Alivardi Khan ascended to the throne of the Nawab of Bengal after his army attacked and captured the capital of Bengal, Murshibad. Alivardi's attitude to the Eurpeans of Bengal is said to be strict. During his wars with the Marathas, he allowed the strengthening of fortifications by the Europeans and the construction of The Maratha Ditch in Calcutta by the British. On the otherhand, he collected large amounts of money from them for the upkeep of his war. He was well-informed of the situation in southern India, where the British and the French had started a proxy war using the local princes and the rulers.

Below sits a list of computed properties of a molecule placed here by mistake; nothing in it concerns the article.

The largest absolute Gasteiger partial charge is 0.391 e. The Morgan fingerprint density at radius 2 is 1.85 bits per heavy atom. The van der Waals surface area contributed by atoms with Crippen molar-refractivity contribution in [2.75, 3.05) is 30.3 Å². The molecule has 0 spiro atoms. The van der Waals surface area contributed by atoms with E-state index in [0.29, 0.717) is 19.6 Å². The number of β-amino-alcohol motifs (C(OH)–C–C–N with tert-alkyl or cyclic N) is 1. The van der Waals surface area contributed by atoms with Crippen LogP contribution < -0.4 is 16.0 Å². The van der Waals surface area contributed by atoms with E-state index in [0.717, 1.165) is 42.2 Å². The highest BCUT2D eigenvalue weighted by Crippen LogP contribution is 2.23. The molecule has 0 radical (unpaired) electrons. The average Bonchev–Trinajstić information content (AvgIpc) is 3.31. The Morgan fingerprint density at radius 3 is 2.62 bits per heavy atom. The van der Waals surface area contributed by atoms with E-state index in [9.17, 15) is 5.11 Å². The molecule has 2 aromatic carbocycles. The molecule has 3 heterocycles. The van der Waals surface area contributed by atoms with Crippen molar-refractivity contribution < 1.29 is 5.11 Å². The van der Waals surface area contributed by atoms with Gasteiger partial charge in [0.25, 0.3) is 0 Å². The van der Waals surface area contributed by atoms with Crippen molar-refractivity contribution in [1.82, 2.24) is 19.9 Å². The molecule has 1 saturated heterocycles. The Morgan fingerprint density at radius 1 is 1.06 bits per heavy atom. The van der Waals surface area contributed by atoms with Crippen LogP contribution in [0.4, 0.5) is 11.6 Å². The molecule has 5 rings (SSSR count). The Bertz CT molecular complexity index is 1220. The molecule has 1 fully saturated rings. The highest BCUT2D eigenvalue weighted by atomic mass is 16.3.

Alivardi did not wish such a situation to transpire in his province and thus excercised caution in his dealings with the Europeans. However, there was continual friction, the British always complained that they were prevented from the full enjoyment of the farman of 1717 issued by Farrukhsiyar. The British, however, protected subjects of the Nawab, gave passes to native traders to trade custom-free and levied large duties on goods coming to their districts- actions which were detrimental to the Nawab's Revenue.
But Alivardi Khan died in April 1756 and he was succeeeded by his nineteen years old grandson, Siraj-ud-daulah.